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  • Katica Roy

Gender Equity and Kids: When is the Right Time to Start the Conversation?

Updated: Dec 14, 2020

I am the mother of a daughter and a son. The gender equity gap matters to me as much for my son as for my daughter. Why? Because this is the internal dialog of our boys.

You see, gender bias doesn’t start in the workplace — that’s where it grows and has a direct impact on economic opportunity. It starts in childhood, around the age of 6 or 7. It starts when boys are taught not to cry, to “be a man” and when girls are complimented more for their looks than their brains (which happens before age 6) and those patterns are then wired into our children’s brains.

When Does Bias Start?

Studies show girls as young as 6 can be led to believe men are inherently smarter and more talented than women. In one particular study, girls and boys were told a story of a non-gendered individual, who is described as “really, really smart.” They are then shown pictures of men and women and asked to identify who they think the person in the story is. At age 5, boys and girls chose their own gender.

Within two years, though, they were more likely to choose men over women. However, the girls did not choose men when asked to pick people who look like they do well in school, meaning that they don’t think men necessarily perform better academically.

Then, the children were introduced to new board games, one described as for children who “are really, really smart” and one described as for children who “try really, really hard.” The boys were more likely to play the first, while the girls were more likely to choose the second, displaying how their new biases impact their behavior and choices.

Where is the Bias Coming From?

While there is no doubt the majority of teachers and parents strive to treat children equally and have good intentions, unconscious bias is still an issue.

One study found that, on name-blind math tests, girls score higher than boys; on the same tests with recognizable boy and girl names, boys score higher than girls. Teachers are also found to spend up to two-thirds of their time talking to male students; they’re also more likely to interrupt girl students but allow boys to talk over them. When teachers ask open-ended questions, they look to boys more often than girls, for answers.

Likewise, parents are found to perpetuate the wage gap, by paying boys aged 5 to 7 50-percent more in weekly allowance than girls of the same age, with boys making $13.80 per week on average, and girls making $6.71. However, girls are found to save about the same amount per month, regardless of the disparity, and also donate more money per month.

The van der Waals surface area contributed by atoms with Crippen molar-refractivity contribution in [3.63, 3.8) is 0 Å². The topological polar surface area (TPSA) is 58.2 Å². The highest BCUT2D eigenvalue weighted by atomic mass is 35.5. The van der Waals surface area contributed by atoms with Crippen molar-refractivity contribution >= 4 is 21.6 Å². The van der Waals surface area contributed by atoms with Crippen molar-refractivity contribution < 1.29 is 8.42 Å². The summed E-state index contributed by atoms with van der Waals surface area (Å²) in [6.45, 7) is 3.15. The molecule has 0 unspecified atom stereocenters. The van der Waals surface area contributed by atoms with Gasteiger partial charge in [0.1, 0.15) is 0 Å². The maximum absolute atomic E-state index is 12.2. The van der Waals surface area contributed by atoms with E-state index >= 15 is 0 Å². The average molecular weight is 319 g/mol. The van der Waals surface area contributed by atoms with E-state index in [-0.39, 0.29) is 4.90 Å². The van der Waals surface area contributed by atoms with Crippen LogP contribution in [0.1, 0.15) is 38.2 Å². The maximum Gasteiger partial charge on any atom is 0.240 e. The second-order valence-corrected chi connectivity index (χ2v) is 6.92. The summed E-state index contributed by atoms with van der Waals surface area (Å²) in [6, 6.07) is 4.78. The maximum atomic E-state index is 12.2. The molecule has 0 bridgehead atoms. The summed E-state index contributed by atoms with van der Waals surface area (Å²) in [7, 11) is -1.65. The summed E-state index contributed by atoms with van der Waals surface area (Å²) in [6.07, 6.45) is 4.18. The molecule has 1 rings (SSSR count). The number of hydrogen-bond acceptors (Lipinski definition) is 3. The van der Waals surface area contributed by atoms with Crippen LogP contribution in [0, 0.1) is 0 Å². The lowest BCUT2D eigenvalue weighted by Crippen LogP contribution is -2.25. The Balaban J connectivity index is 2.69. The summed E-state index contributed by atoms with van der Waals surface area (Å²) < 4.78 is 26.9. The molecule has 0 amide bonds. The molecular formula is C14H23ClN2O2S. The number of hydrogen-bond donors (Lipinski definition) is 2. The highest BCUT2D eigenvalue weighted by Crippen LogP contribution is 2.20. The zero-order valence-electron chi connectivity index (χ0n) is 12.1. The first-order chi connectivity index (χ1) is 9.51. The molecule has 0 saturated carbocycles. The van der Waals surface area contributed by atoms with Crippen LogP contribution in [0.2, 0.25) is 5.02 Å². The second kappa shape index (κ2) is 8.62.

The Results of Bias at a Young Age

These instances of unconscious bias can have serious consequences. In the name-blind math test study referenced above, the researchers followed the pupils through high school and found that the boys who were given encouragement performed better later on and were more likely to take advanced courses in mathematics, unlike the girls.

Girls aren’t the only ones avoiding certain subjects and career paths, though. Boys are less likely to take stereotypically girls’ subjects, like English Literature.

In their teenage years, both girls and boys have developed biases against females in leadership and power, with only 8 percent of girls and 4 percent of boys preferring female political leaders over men. Likewise, the same study found only 6 percent of boys preferred female business leaders.

Thus, simple bias in the classroom and at home can heavily impact a child’s choices, from grades to subject matter choices, career paths to voting patterns.

How to Have the Conversation

While it would be difficult to remove all aspects of unconscious bias from your child’s life, you can acknowledge with them that the bias exists and then do something about it in your own home.

Talking about gender stereotypes — and why they’re incorrect — is a good first step in combating bias and removing some of the societal pressures from your child to prescribe to a certain role. It doesn’t have to be difficult, and should engage your child in a conversation that is accepting and educational.

It’s also equally vital to monitor your own behavior and eliminate unconscious biases in your household — the one environment for your child that you can control. The Anti-Defamation League recommends, among other steps:

  • Avoid responding more quickly to children of one gender than another.

  • Use gender-neutral language.

  • Provide alternative toys and imagery that show genders in a variety of roles.

  • Establish non-gendered routines and experiences for your child (whether through activities you do together or assigned chores).

Make gender equity a quantifiable, data-driven, economic opportunity rather than a confusing and controversial social issue.

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The Long-term Benefits

Eliminating unconscious bias from our children’s lives is just one way to strive toward gender equity. Let’s give them the awareness, compassion and intelligence needed to move our world toward gender parity faster. Not only will this ensure a better future for our children, but a better economic future for our country, as eliminating unconscious bias helps close the gender gap, and increases the economic pie for all.

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